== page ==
Both these quotes from:

For the most part I think Hinduism is stuck a bit in the past with this issue. The culture around Hinduism is used to a world where procreation is critical. That is not the world we live in today where over population is an enormous threat. (Then again those who argue that 1) procreation is super important and 2) “it’s unnatural” to be gay seem to not know that 1) society has always had members who did not have children and 2) gay behavior is found in many animal species. We might not understand the purpose for either of those things, but that doesn’t mean that nature doesn’t have a purpose for it).

If we have fewer children, there is no problem within Hinduism because those souls will have other births and eventually make their way to human embodiments  but not all thought has caught up with this fact of modern life.

Gender identity within Hinduism can be quite fluid. Gods have female aspects, Arjuna the great warrior was turned into a woman for a year. The stories abound of people switching genders in mythology.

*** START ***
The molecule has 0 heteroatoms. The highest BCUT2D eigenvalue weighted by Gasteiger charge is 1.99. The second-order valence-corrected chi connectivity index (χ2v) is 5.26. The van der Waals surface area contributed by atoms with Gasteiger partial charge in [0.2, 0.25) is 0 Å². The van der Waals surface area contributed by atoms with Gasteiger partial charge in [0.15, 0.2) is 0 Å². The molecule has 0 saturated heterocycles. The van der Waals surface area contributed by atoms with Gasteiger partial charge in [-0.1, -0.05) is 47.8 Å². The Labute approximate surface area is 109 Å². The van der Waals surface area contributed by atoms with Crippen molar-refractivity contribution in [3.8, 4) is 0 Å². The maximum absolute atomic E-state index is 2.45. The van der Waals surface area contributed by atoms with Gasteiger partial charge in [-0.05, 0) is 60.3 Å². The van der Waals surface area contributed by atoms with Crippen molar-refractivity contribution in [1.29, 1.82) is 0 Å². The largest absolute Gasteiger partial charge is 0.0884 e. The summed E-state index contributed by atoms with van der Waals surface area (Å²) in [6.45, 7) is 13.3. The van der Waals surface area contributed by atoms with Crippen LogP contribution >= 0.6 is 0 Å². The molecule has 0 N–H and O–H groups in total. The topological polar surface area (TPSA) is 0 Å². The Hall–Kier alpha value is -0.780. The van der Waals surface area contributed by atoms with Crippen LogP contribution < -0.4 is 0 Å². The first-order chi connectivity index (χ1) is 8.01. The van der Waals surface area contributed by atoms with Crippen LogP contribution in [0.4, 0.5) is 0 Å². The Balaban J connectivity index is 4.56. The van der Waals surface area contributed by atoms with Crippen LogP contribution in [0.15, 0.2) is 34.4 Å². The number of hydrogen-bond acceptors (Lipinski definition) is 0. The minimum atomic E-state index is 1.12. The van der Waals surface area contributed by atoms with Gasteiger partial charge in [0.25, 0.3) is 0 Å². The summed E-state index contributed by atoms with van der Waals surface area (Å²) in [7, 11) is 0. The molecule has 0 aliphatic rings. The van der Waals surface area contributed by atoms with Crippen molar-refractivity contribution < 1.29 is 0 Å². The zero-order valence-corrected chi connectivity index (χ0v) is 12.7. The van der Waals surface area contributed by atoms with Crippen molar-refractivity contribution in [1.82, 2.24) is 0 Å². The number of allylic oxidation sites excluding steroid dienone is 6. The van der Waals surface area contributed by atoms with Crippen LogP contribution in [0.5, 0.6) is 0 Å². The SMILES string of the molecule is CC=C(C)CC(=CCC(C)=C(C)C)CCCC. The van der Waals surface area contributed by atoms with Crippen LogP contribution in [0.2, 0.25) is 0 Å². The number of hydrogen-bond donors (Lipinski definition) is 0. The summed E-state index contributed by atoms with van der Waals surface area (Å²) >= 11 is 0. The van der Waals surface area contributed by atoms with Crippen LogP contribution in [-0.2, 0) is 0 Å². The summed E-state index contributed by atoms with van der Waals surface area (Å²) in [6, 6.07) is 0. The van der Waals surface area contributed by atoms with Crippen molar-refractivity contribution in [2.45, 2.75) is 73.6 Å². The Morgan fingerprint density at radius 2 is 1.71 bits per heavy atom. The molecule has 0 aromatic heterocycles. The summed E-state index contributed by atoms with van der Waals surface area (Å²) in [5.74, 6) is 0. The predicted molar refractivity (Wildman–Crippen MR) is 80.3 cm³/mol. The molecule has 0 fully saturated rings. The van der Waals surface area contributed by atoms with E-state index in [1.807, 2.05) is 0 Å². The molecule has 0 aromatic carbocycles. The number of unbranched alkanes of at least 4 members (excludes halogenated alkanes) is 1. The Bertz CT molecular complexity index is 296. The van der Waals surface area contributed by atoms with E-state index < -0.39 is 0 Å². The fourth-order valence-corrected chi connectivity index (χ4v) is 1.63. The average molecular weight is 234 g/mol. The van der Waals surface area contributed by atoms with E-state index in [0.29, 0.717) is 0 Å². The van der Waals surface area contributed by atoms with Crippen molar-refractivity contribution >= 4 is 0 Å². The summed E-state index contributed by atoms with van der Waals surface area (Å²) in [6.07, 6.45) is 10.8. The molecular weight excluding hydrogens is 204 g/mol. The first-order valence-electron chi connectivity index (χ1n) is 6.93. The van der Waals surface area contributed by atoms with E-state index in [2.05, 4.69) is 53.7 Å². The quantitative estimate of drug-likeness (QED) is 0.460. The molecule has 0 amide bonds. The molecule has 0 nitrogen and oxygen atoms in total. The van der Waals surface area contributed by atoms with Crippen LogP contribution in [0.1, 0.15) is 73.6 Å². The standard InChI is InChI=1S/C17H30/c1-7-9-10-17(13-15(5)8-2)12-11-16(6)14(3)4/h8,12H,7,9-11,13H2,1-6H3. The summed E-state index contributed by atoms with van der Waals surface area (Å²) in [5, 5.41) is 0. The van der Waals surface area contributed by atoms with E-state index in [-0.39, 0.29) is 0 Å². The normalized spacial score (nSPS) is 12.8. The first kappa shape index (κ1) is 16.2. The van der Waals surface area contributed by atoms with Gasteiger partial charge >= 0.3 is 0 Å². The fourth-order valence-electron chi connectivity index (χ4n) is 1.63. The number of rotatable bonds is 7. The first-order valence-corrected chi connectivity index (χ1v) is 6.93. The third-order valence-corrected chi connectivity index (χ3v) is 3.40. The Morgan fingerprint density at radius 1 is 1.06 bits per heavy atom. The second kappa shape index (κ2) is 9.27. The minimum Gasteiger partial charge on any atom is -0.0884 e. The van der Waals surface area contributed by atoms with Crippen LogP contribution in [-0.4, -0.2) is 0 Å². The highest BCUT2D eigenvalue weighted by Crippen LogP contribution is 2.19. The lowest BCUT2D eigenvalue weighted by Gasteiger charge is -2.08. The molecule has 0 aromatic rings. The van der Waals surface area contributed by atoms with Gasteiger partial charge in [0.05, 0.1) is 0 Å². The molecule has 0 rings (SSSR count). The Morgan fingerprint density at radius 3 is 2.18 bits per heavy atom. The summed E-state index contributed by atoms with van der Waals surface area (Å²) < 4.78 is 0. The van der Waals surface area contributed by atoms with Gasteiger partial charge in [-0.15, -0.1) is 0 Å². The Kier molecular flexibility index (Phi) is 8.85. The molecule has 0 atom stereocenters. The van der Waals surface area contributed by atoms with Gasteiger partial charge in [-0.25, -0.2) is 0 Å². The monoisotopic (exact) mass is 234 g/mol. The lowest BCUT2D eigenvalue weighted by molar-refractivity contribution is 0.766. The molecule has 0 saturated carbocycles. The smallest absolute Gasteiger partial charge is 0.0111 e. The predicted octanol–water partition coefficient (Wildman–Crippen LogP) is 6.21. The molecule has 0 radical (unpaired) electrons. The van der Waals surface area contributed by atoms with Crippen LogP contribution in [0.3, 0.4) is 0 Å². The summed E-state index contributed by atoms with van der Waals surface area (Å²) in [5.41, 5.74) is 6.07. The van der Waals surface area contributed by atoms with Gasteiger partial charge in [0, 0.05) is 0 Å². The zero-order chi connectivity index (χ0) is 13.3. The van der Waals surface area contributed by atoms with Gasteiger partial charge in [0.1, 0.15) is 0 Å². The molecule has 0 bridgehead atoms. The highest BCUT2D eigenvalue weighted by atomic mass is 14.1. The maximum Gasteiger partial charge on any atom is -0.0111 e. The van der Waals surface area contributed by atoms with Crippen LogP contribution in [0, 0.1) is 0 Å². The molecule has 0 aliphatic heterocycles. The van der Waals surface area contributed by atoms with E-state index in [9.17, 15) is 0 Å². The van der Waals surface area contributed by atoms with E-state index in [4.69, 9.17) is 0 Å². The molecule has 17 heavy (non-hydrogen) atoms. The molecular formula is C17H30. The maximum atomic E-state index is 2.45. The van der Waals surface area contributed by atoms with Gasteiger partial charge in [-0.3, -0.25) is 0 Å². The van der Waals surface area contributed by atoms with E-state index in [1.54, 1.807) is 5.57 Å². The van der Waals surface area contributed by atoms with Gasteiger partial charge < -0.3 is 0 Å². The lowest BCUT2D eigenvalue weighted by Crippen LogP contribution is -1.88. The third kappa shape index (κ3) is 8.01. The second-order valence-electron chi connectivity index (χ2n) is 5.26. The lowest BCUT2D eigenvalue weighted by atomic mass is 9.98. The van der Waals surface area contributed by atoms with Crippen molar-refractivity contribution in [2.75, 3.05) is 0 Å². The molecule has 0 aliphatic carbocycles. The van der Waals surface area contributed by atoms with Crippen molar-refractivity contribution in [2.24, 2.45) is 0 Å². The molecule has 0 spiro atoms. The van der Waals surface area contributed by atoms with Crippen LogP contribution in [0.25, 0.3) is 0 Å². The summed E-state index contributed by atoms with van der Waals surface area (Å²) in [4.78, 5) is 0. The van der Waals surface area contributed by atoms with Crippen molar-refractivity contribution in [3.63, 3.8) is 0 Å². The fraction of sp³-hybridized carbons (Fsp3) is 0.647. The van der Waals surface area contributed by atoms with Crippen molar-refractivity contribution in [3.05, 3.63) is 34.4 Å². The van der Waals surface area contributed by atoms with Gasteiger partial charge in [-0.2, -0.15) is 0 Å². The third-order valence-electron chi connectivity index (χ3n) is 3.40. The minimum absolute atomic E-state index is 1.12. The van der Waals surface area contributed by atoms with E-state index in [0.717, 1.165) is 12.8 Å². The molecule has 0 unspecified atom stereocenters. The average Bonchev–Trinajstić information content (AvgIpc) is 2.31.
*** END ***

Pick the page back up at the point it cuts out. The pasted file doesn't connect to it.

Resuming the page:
Hinduism has also long acknowledged a “third gender”:

To expand further, in Hinduism there is a belief of the third gender. This is a category outside male and female, it is one which includes a wide range of people with mixed male and female natures such as transgender, homosexuals, transsexuals, bisexuals and so on. Such persons are not considered fully male or female in Hindu tradition but being combinations of both. They are mentioned as third sex by nature and are not expected to behave like ordinary men and women. They often keep their own societies or quarters, perform specific occupations (such as masseurs, hairdressers, flower-seller, domestic servants, etc.) and are generally attributed with a semi-divine status. –

You will often see trans women called hijras at Hindu festivals and events. It is considered auspicious by some to have them there. Hijras do struggle, from what I understand, being at or near the very bottom of the social totem pole of Indian life.

I’m sure you will not be surprised to hear that my opinion is that love is more important than anything else. Love is the cause and the reason for all of creation. Acts done in pure love will not have negative consequences.